In another first, I made an attempt at a book review.
Baye McNeil's first book, "My Name Is Loco And I Am A Racist" was, to me, an attempt to analyse the day to day annoyances of his life in Japan, trying to align them to the environment he lived in, and the one he grew up in. He came to some interesting conclusions, not all of which I agreed with, but his argument was strong and well made.
It was an interesting book to read, and as many others have said, not an easy one: His opening, even his title, was confrontational, and he pulled no punches thereafter. Tales of his childhood, his time in the army, and the events of 9/11 lead us to understand the mindset with which he framed Japan; and events while here that caused him to re-evaluate it. Any long term resident of Japan would definitely find some "Me Too!" moments, and some where we would want to take him to one side and say "Hang on a minute!" The only disappointment I found with his first book was that the earthquake and nuclear incident of March 2011 seemed to derail him, both in his own life and in his book's search for a resolution. I was expecting him to bring us to some grand unifying theory of why Life In Japan is the way it is for foreigners, but in the end it was his own life that he sorted out. But I found it poignant that while his eventual response to the 9/11 attacks in his home town was to leave, amid the chaos following the earthquake, his decision was to stay.
His second book is written in a similar style, which continues to be enjoyable. What is different, for me, is the way he describes events around him. His first book was mainly about the impact that his surroundings and upbringing had on him, but in his second volume we see him recount and analyse the impact he has on those with whom he interacts. His students, his co-workers, have more depth; his conversations with them are longer and more diverse. This makes it a much more pleasurable and, well, "human" story to read. We see a warmer side to the characters with whom he interacts, a stronger bond between him and those characters, and a more fulfilling result to many of his endeavours. I laughed a lot reading this book, my eyes teared up quite a few times, and more than once I stabbed the screen of my phone with my finger, declaring "Yes! Yes!", to mark a point where I finally found someone who agrees so perfectly with my own view of a topic.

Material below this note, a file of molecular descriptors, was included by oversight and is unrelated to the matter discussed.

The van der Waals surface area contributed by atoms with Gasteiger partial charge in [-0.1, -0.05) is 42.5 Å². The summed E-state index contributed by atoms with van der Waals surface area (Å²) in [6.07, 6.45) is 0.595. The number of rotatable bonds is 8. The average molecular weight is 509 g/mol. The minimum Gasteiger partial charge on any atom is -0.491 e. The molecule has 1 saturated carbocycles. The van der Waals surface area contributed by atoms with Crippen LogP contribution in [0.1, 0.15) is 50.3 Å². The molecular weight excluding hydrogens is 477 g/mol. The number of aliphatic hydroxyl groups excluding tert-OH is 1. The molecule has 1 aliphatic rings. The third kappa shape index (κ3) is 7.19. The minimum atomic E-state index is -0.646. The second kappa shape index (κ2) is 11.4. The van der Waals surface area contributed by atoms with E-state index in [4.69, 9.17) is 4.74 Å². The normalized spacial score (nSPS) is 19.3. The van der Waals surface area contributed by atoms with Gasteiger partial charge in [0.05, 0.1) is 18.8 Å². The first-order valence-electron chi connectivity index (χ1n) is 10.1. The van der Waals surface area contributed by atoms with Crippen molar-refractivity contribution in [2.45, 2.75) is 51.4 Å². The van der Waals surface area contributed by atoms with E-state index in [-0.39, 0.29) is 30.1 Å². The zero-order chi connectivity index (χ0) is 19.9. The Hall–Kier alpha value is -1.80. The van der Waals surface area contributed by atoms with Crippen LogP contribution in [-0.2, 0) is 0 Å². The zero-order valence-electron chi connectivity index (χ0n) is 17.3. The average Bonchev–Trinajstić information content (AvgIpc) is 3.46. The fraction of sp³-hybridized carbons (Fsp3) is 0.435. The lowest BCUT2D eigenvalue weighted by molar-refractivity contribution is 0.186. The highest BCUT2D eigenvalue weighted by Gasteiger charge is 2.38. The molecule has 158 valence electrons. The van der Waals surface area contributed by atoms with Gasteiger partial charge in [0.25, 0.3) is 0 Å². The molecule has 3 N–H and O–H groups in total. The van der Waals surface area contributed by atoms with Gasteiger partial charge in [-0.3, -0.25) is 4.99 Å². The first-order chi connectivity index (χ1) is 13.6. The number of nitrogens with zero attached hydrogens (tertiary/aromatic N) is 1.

Many years ago, I would go home about once a year. As my plane rose above Narita and the expanse of the Tokyo plain filled the window beside me, I would look down on the city beneath me, and begin to look back on the year that had passed, my achievements and failures. As Tokyo spread out below me, the faults, the cracks, the blemishes on its skin, all faded into the larger picture of the land that has become home. And while I knew that the day to day annoyances would continue, I would always conclude it had been a good year. I have learned from this, and I think Baye may have also, that if you examine every detail in life like the threads of a fabric, you will find many kinks and holes, but if you step back and view it in its entirety, you will see, and enjoy, the rich tapestry that life can be.
Baye's growth from his first book to his second mirrors in some ways my own experience here, and I am sure many other long timers will feel the same. If you enjoyed his first book, you will enjoy this one too. If you disagreed with its content, you will probably enjoy this one anyway. Give it a try.
After his first book, I was left with the feeling of wanting to debate the author, to argue the points he made until the wee hours, so that we both might learn from the experience. After reading his second book, I wanted to sit down with him, open a bottle of something children aren't allowed to drink, and share good stories till we have had our fill. Some day I hope to do so.
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